THOUSANDS of domestic abuse victims and their families will get extra help from councils with a £6million cash boost to make sure those in desperate need of support are not turned away from shelters.
A landmark new law will make it a legal duty for councils to provide safe accommodations and refuges so survivors and their children can live "free from fear of abuse".
Minister for Rough Sleeping and Housing Kelly Tolhurst said: "Survivors of domestic abuse need safe refuge in order to escape this heinous crime, and support to start to rebuild their lives.
Ms Tolhurst said fresh injection of support will give councils the means to ensure they can fulfil their duty to people trying to escape domestic abuse.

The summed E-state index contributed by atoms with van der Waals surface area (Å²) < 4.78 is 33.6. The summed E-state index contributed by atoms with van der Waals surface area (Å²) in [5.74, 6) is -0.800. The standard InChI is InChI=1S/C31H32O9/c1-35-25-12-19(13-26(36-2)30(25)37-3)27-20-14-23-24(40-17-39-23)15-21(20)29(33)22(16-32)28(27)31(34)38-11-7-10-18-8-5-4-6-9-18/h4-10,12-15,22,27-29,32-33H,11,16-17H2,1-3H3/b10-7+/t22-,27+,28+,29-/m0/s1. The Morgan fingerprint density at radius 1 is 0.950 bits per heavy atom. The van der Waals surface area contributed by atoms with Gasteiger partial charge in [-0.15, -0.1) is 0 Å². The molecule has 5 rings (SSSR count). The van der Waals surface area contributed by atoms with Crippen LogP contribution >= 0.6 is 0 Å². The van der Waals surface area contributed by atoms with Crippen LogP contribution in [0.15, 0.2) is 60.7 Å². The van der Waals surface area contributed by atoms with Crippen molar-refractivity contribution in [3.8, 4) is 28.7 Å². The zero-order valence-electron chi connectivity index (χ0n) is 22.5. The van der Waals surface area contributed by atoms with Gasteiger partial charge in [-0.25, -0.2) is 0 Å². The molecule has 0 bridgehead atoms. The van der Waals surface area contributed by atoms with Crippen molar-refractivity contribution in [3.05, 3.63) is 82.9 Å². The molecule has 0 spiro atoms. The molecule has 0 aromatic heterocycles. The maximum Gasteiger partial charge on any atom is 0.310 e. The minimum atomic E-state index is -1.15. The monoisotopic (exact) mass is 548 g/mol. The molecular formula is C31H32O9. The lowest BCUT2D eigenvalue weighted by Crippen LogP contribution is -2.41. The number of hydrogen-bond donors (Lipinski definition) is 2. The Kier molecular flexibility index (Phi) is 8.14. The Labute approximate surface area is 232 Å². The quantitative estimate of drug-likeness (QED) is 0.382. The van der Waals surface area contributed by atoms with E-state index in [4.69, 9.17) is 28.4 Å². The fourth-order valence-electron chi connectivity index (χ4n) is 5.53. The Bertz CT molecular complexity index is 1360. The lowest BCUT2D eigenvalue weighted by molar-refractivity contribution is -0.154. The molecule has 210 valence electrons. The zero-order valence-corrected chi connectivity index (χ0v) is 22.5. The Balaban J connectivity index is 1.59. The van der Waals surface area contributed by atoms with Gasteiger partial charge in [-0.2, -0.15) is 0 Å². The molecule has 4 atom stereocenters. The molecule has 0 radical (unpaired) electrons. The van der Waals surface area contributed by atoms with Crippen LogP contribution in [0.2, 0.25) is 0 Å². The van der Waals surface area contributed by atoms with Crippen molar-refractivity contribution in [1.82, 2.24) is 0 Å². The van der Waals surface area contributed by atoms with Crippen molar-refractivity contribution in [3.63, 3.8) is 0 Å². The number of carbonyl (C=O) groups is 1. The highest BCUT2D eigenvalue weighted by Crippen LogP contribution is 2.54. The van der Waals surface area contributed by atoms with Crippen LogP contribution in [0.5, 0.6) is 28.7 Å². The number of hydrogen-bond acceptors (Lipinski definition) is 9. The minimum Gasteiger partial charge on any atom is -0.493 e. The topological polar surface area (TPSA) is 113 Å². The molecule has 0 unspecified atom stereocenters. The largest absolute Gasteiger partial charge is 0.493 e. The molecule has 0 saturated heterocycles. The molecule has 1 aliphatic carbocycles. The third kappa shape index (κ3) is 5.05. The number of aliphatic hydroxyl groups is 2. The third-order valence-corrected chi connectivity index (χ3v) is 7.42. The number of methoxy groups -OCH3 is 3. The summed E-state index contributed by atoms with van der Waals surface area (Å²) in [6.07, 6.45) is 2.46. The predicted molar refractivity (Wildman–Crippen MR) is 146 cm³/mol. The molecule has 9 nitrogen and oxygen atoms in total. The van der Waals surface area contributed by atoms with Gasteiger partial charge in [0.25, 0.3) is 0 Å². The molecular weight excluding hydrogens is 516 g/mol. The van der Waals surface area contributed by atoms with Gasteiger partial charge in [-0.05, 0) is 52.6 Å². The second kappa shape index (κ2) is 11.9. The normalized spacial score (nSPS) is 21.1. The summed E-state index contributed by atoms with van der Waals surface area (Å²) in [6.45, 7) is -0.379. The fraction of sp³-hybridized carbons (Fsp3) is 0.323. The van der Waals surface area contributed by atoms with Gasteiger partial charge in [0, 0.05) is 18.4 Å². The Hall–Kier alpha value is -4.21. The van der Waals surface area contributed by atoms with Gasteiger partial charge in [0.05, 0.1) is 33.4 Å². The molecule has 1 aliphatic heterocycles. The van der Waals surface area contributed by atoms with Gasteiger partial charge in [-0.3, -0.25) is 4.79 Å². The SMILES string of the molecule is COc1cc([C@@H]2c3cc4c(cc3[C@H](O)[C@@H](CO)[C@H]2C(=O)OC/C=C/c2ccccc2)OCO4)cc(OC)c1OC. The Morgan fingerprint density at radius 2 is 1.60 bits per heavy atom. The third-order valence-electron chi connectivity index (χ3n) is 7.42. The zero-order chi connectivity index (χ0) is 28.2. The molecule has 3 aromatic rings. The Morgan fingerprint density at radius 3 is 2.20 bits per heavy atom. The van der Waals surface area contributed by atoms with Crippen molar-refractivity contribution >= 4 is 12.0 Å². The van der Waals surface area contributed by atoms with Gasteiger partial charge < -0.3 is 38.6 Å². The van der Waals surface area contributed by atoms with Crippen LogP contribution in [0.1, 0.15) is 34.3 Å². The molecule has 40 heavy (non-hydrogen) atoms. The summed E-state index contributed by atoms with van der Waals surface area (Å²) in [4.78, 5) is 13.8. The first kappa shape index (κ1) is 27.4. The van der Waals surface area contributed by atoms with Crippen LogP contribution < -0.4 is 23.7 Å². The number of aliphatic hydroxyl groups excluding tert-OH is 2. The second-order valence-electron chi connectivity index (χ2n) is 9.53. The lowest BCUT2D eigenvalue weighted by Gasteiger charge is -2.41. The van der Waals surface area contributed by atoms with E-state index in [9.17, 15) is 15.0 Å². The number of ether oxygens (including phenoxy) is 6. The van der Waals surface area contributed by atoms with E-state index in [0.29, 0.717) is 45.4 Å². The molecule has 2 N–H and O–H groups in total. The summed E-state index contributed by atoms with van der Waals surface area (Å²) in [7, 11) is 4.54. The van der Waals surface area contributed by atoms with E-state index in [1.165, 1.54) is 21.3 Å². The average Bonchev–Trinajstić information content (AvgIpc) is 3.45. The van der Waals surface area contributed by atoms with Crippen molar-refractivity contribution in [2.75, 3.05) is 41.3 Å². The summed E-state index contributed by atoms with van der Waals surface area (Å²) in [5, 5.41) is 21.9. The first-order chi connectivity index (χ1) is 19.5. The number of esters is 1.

She added: "The funding I am announcing today will help councils prepare for this new duty that will see thousands more survivors helped and a generation of their children able to grow up safely and free from fear of abuse.”
‘A generation of children can grow up safely and free from fear of abuse’
BY KELLY TOLHURST, MINISTER FOR ROUGH SLEEPING & HOUSING
This year has been a difficult one for everyone. But for the victims of domestic abuse, it has been especially hard, with many finding themselves trapped with their abusers for longer periods of time during lockdown.
Domestic abuse is a blight upon our society and an abhorrent crime. It leaves victims fearful in the place that they should feel the safest and most secure – their own homes.
This Government has committed to tackling the issue head on.